In his statement, Mr Mohammed described how during the first strike men were placed on intravenous drips after refusing food for 20 days. He said: "The administration promised that if we gave them 10 days, they would bring the prison into compliance with the Geneva conventions. They said this had been approved by Donald Rumsfeld himself in Washington DC. As a result of these promises, we agreed to end the strike on July 28.
OK. We'll go in compliance with the convention, sure. Lessee, [flip][flip], ah! Unlawful combatants. Sez here we can give you a summary court and execute you. Well, that's what you wanted, so...
Even if they promised that, these mooks aren't covered by the GC.
"It is now August 11. They have betrayed our trust (again). Hisham from Tunisia was savagely beaten in his interrogation and they publicly desecrated the Qur'an (again). Turns over cue card and reads from other side Saad from Kuwait was ERF'd [visited by the Extreme Reaction Force] for refusing to go (again) to interrogation because the female interrogator had sexually humiliated him (again) for 5 hours _ Therefore, the strike must begin again."
Five hours of sexual humiliation? That would run into some serious money in Nevada.
We had a lap-dancing post recently, as I recall, with talk of serious coinage ...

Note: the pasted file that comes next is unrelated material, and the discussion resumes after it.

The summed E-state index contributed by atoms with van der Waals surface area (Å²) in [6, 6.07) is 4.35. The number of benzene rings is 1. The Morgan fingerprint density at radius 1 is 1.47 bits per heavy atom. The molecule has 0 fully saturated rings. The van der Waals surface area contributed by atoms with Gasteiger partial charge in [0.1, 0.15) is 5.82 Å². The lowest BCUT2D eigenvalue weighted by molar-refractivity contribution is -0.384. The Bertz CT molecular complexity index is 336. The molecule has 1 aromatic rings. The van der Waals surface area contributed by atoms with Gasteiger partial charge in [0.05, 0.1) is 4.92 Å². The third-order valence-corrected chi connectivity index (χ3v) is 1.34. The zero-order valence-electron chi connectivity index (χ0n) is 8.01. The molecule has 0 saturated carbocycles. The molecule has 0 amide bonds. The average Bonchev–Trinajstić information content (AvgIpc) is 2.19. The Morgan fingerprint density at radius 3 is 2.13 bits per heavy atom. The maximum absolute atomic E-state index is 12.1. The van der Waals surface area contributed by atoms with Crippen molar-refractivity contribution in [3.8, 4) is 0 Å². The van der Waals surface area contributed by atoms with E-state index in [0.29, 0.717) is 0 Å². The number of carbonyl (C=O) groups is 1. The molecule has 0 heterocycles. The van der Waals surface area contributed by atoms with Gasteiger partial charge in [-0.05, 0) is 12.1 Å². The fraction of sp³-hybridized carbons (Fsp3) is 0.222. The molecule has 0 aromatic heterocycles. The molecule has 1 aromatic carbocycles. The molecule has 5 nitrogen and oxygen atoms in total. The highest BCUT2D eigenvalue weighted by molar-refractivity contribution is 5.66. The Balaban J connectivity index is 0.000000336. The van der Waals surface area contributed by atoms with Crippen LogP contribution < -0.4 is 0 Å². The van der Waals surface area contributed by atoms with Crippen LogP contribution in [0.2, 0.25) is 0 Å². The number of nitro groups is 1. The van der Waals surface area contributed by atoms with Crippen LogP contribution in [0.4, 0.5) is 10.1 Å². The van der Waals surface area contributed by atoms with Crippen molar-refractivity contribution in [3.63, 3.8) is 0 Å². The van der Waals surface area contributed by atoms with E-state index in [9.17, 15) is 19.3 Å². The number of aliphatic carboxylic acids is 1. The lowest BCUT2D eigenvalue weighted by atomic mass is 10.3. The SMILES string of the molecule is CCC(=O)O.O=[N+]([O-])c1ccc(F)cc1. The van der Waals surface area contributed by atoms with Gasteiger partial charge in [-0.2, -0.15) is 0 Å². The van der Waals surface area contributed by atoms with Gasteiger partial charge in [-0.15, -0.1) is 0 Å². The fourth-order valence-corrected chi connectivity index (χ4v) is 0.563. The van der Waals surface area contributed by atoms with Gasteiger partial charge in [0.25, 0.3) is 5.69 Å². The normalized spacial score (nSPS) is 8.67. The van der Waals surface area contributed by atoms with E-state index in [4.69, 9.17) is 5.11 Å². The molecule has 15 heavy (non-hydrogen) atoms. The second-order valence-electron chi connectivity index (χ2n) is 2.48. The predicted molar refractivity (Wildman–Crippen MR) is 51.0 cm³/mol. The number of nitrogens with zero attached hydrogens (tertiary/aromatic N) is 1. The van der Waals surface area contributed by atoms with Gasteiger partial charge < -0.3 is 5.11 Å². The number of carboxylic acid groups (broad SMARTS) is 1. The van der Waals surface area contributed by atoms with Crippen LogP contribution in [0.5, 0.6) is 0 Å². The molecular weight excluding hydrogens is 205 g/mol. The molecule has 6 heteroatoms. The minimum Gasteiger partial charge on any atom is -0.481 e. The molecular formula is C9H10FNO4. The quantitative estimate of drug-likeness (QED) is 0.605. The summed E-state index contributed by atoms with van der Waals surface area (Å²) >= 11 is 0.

In another declassified statement, Omar Deghayes, from Brighton, said: "In July, some people took no water for many days. I was part of the strike and I am again this time. Some people were taken to hospital, and put on drip feeds, but they pulled the needles out, as they preferred to die. There were two doctors. One wanted to force feed the men, but they got legal advice saying that they could not if the men refused.

"In the end the military agreed to negotiate. We came off the strike [on July 28 2005], but we gave them two weeks, and if the changes were not implemented we would go back on strike."
Next time, no negotiations.
Yesterday, Mr Deghayes's brother, Abubaker, pleaded with the British government to intervene on his brother's behalf. "I'm really worried. Something really needs to be done. We can't just allow people to be oppressed and tortured," he said.
Well, we can, as long as they are infidels or women.
Another prisoner, Jamal Kiyemba, from Battersea, south London, said in an account of the July hunger strike: "Many of the prisoners collapsed, as they would not drink water. More than 30 were hospitalised. I am in Camp IV and we joined in." He added: "Eventually, because people were near death, the military caved and let us set up a prisoner welfare council of six prisoners."

Jamil el Banna, another British resident, described how the guards were again searching the Qur'an by hand, which they had agreed to stop.
"Yeah, when we defile a Qur'an it's ... different ... somehow."
Last night a Pentagon spokesman denied that there were more than 200 hunger strikers: "There are 76 detainees doing a voluntary fast at present. There are nine detainees in hospital as a result of their hunger strike.
But do you believe the Pentagon or a lawyer for terrorists?
"They are listed as being in a stable condition and they are recieving nutrition." Asked if they were being force fed, he said: "They are being held in the same standards as US prison standards... they don't allow people to kill themselves via starvation."